The opportunity gap has to be addressed and accounted for. Building salary ranges to flexible pay negotiations to even having open conversations about the pay practices in the company, especially at the time of recruitment, are critical. Moreover, pay-equity has to be an ongoing endeavour and it becomes a constant conversation so that your employees feel valued, secure, and pledge their loyalty. Your people have to be at the center of your business strategy and so must be their compensation.
Being socially responsible as individuals and employers
In the last couple of years, we have seen the boundary between work and personal life disappearing and companies assuming greater responsibility of the social welfare of their employees and the community at large. The endeavour needs to continue with a key focus on supporting people and groups who are underrepresented. Organisations need to invest in their local communities by creating opportunities for them. Additionally, by identifying the background and circumstance of various stakeholders of their business, they can respond in a positive and proactive way.
The business practices and work policies of companies must be such that they respect the people from diverse groups and promote social inclusion. With a human rights-based economy as the foundation of a new social contract, businesses play a key role in upholding practices that guarantee the community the right to development and the right to a safe, clean, healthy and sustainable environment.
Inclusive working environment
Even though there are several policies introduced to ensure that nobody in the workforce faces any discrimination, organisations often have a hard time putting those policies into practice. While it may be inevitable that an individual inside an organisation may face some form of discrimination, having a well-structured grievance forum could ensure that they speak up about the issues they face without a fear of risking their positions.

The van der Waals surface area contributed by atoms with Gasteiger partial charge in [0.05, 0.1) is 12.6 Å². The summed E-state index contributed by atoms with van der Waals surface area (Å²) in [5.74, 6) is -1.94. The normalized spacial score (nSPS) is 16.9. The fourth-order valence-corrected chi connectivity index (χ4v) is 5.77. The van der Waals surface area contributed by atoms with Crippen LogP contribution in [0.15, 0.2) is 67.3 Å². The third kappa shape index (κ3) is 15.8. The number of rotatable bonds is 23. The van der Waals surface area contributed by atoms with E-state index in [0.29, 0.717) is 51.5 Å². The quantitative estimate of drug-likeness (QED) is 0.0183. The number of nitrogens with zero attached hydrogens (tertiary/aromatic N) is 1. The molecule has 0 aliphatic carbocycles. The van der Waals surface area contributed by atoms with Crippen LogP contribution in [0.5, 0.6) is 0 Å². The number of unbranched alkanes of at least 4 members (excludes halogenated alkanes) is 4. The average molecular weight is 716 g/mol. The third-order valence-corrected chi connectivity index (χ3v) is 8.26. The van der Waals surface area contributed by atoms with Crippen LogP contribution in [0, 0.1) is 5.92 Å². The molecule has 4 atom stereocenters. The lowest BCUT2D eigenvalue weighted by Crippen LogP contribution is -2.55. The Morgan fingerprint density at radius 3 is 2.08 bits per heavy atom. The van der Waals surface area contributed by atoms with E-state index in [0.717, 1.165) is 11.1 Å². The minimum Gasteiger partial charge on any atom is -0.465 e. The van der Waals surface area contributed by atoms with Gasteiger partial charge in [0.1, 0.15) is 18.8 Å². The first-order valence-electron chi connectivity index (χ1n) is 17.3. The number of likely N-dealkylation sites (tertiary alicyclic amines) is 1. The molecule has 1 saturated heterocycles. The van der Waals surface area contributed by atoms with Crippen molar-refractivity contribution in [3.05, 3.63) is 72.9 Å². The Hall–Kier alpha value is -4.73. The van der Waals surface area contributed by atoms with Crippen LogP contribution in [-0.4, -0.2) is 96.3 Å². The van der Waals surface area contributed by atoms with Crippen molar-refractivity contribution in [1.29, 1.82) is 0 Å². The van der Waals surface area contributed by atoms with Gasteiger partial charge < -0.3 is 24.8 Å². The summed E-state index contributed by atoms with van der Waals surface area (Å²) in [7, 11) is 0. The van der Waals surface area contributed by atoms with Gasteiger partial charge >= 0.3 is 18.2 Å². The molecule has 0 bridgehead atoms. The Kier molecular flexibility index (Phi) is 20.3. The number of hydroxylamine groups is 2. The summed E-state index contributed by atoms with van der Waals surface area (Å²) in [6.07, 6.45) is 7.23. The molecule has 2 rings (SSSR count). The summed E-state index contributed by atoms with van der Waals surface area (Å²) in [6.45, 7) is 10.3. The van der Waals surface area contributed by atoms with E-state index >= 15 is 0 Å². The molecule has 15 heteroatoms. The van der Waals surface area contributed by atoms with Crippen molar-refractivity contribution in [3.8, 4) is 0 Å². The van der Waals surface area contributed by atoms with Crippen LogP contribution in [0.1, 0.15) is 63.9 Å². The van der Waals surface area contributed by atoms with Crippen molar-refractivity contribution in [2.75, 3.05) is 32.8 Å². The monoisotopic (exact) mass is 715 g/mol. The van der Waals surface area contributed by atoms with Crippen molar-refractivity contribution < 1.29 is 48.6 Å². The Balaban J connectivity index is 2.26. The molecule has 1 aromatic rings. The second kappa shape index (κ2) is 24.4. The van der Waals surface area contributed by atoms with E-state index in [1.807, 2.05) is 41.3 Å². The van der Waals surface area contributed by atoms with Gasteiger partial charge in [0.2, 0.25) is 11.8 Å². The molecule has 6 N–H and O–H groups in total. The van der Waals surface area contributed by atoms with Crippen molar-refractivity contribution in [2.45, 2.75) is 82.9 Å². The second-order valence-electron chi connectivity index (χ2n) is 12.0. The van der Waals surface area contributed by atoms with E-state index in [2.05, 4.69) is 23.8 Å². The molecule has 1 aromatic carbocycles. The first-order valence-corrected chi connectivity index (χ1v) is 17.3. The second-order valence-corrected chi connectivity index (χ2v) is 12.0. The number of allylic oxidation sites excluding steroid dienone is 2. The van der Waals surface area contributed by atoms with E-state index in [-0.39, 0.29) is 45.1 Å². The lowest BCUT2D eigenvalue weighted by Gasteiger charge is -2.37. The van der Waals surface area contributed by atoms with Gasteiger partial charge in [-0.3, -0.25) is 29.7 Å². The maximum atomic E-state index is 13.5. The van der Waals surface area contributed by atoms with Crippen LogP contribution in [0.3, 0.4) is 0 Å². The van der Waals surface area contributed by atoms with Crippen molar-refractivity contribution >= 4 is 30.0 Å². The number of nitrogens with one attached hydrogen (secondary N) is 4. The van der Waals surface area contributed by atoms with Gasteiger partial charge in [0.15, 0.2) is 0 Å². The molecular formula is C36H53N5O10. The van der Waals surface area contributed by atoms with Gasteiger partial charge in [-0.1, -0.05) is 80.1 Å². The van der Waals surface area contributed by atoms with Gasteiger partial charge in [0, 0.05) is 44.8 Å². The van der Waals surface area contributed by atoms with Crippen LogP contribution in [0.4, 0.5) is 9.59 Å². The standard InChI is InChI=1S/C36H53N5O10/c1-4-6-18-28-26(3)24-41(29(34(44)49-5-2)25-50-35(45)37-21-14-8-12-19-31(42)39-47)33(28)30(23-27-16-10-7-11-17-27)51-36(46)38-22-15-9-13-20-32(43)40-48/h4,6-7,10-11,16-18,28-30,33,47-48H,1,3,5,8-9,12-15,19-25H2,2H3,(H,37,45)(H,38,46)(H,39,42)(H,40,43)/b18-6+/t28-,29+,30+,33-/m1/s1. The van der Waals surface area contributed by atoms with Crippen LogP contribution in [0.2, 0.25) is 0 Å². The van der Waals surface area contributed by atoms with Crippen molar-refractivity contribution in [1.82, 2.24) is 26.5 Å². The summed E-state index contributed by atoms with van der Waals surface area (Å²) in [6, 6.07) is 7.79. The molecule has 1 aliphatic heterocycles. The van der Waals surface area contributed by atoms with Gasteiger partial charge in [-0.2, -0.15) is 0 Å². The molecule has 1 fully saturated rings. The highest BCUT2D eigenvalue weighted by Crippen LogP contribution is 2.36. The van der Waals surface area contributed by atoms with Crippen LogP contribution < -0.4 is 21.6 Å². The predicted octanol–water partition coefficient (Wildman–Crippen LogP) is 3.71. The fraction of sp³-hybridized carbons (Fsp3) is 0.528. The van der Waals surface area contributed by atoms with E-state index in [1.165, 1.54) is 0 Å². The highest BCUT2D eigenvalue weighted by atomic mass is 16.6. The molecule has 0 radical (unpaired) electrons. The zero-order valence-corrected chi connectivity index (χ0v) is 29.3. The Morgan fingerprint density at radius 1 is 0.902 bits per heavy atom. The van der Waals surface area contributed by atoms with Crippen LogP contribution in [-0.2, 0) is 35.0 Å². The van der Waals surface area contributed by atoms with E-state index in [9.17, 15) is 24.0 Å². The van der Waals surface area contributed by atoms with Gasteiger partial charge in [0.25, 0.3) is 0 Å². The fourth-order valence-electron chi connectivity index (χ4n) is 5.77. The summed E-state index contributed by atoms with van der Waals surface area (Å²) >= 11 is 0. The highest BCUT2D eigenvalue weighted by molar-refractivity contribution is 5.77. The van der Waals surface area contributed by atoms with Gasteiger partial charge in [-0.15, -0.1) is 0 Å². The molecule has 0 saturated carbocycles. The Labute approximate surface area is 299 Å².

Often, discrimination happens because perpetrators of the action are unaware of the implications behind them. Ignorance about the many ways in which one can indulge in micro-aggressive behaviour can be mitigated if they are sensitised adequately. This will also underscore the organisation’s commitment to making the workforce inclusive and free of discrimination.
Visible and vocal allyship
History is witness to how advocacy has been instrumental in bringing about monumental shifts to the status-quo. It takes one individual to start a movement, but it takes a village to amplify that voice and impact. When it comes to equality, until there is a visible and vocal allyship across organisations demanding equality for one and all, the status-quo will stand firm. Change breeds in uncomfortable conversations, and the magnitude of inequality that continues to exist today, the conversations need to be backed up by multiple voices of support, advocacy and allyship.
The road ahead is clearly a long one. Attaining equality can be fast-tracked, only if each one stands up for the other. What is the one way you will contribute to the movement of equality? Tell us in the comments.